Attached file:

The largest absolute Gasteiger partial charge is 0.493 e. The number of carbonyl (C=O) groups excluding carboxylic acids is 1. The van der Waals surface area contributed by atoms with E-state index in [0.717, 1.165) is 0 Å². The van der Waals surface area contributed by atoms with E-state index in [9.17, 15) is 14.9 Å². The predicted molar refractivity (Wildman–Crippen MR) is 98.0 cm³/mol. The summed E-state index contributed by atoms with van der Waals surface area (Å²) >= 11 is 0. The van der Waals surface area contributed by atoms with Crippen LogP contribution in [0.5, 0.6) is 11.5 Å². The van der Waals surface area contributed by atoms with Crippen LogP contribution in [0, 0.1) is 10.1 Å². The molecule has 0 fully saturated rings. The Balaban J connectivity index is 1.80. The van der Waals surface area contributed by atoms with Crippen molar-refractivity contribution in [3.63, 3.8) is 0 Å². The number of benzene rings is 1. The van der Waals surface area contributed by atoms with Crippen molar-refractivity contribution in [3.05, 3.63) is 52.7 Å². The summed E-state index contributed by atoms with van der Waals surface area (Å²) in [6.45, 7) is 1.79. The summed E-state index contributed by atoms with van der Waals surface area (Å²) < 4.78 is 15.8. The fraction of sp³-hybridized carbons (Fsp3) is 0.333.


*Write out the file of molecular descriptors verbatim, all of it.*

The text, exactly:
The largest absolute Gasteiger partial charge is 0.493 e. The number of carbonyl (C=O) groups excluding carboxylic acids is 1. The van der Waals surface area contributed by atoms with E-state index in [0.717, 1.165) is 0 Å². The van der Waals surface area contributed by atoms with E-state index in [9.17, 15) is 14.9 Å². The predicted molar refractivity (Wildman–Crippen MR) is 98.0 cm³/mol. The summed E-state index contributed by atoms with van der Waals surface area (Å²) >= 11 is 0. The van der Waals surface area contributed by atoms with Crippen LogP contribution in [0.5, 0.6) is 11.5 Å². The van der Waals surface area contributed by atoms with Crippen LogP contribution in [0, 0.1) is 10.1 Å². The molecule has 0 fully saturated rings. The Balaban J connectivity index is 1.80. The van der Waals surface area contributed by atoms with Crippen molar-refractivity contribution in [3.63, 3.8) is 0 Å². The number of benzene rings is 1. The van der Waals surface area contributed by atoms with Crippen molar-refractivity contribution in [3.05, 3.63) is 52.7 Å². The summed E-state index contributed by atoms with van der Waals surface area (Å²) in [6.45, 7) is 1.79. The summed E-state index contributed by atoms with van der Waals surface area (Å²) < 4.78 is 15.8. The fraction of sp³-hybridized carbons (Fsp3) is 0.333.